Poems & Flash Prose by Mel Finefrock

*Aromatica Poetica is delighted to present Mel Finefrock’s poetry and flash prose in our Blind Writers Project series sponsored by Awesome Foundation Disability*


That night, I washed my hair
over and over again
as if to clear my head
of the persistent thought
that I must be unclean.

Five months down the road,
that rose shampoo
has only just begun
to smell again of other memories,
like that weekend at my dad’s
or afternoons on the trail
with a good book playing.

And while most days
I prefer to wash
with aloe and sea minerals,
this careful reintroduction
shows my progress.


Olfactory Memory


At Target, my partner and I have strayed from grocery shopping to testing fragrances. It’s a favorite pastime of mine. Oftentimes scents are bland or repetitive or even fowl, but every once in a while we find a gem.

I never knew what cologne you wore, just that the scent—like clean linens but without that biting, soapy musk—was practically your trademark. It would be such a lovely fragrance, too, if not for the memories it conjures as a bottle catches me unawares.

By reflex, I nearly pitch it like a glass grenade down the aisle. Thankfully my partner grabs my wrist with gentle urgency and pries the bottle from my fingers. It’s an unspoken reminder of two things—that I’m safe and that if I break this, I’ll have to buy it.

No, I definitely don’t want to buy it.

Grounded as I am, I still run as if the fearsome vial might detonate. I can’t even bring myself to ask him the name of that cologne, which will be both a blessing and a curse later on. I don’t want to know, but I will wonder.


I’m on a tough call at work. A customer who was angry at first now chatters pleasantly in my ear. I feel proud that I am the reason. I shift from one foot to the other and breathe in, bracing to explain a process to him, and suddenly smell your cologne as a stranger makes his way to the break room.

My knees almost buckle, and I grip my cubicle for support. Of course it’s not you. When you’re a victim of stalking, you have to learn the trade, so naturally I’ve already looked you up in the system just to be sure.

Still upsetting, though, is how I find myself stumbling over my words again, my confidence extinguished. Hopefully if my customer notices anything at all, he’ll just think I’m distracted.


A cab driver sees my white cane and jumps into helpful action. Even while admitting he hasn’t had a blind passenger before, he offers his elbow and places my hand on the door latch as if he’s done it scores of times.

It’s then I notice he’s wearing your cologne. My chest constricts. It’s a struggle to separate him from you—I think it always will be in moments like this—but I’m surprised to find that a new, smiling voice creates a new association, if not yet quite as strong. As we coast down the highway, I realize maybe I’m covering ground, too.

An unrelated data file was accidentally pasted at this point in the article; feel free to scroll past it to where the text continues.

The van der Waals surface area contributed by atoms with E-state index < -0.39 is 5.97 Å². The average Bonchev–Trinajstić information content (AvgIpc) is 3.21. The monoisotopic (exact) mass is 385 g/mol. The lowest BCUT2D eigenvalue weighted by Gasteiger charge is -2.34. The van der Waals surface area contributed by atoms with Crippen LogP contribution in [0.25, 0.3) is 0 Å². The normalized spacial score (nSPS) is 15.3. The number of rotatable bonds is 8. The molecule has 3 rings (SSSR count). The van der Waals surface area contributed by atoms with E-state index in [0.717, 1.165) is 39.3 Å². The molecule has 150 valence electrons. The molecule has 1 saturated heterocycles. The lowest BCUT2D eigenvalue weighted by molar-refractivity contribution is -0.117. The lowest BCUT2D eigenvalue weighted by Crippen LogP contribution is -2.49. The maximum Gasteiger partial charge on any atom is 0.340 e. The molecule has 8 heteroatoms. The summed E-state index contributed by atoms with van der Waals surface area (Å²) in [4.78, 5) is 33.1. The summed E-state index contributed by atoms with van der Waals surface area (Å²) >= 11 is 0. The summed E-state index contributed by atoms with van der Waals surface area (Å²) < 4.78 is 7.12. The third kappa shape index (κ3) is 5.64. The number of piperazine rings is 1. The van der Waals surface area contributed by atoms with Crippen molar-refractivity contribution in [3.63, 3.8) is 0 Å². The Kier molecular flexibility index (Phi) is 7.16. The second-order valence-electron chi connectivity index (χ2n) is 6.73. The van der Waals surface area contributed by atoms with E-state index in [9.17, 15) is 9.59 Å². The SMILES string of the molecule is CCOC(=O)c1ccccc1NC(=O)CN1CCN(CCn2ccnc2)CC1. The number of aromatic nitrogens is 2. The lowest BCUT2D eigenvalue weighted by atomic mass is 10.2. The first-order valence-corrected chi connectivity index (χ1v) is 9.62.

The thing is, you were always there. And there’s no denying that at first I wanted you to be. But somehow looking admiringly into your face became looking fearfully over my shoulder, and you were always there when I didn’t want you to be.

Years later, I made the mistake of letting you back in, because whatever you may say of my motives, you did mean something to me. Perhaps to make up for lost time, you wouldn’t take no for an answer. Other men’s hands have hurt other women more deeply, but your hands still weren’t welcome, and neither were your attempts to convince me that you were due some recompense.

What I couldn’t say at the time is that I owe you precisely nothing. I refuse to feel shame for shutting you out again. I will not listen to whispers that it could have been worse, because while that’s true, what you did was bad enough. And although healing may come slowly, my head knows and my heart knows and my nose knows that your scent is but an aura, not a presence. Your words are an echo, not the whole symphony. And your hands will never touch me again.



New Year’s Eve
finds us at a hotel
upending toiletry bottles
into the tub.

As we wash each other,
last year’s stress
and too many shampoo suds
roll freely down our backs.

The tiles echo
with our laughter
at this makeshift bubble bath.

I turn mid-sentence
and simply
drink you in.

Mel Finefrock was born with Cone/Rod Dystrophy, which causes gradual vision loss due to retinal deterioration. Finefrock also experiences synesthesia and associates senses with one another. Together, her vision loss and synesthesia inspire poetry rich with sensory details. Finefrock is the author of Patchwork Poetry and is a singer/songwriter.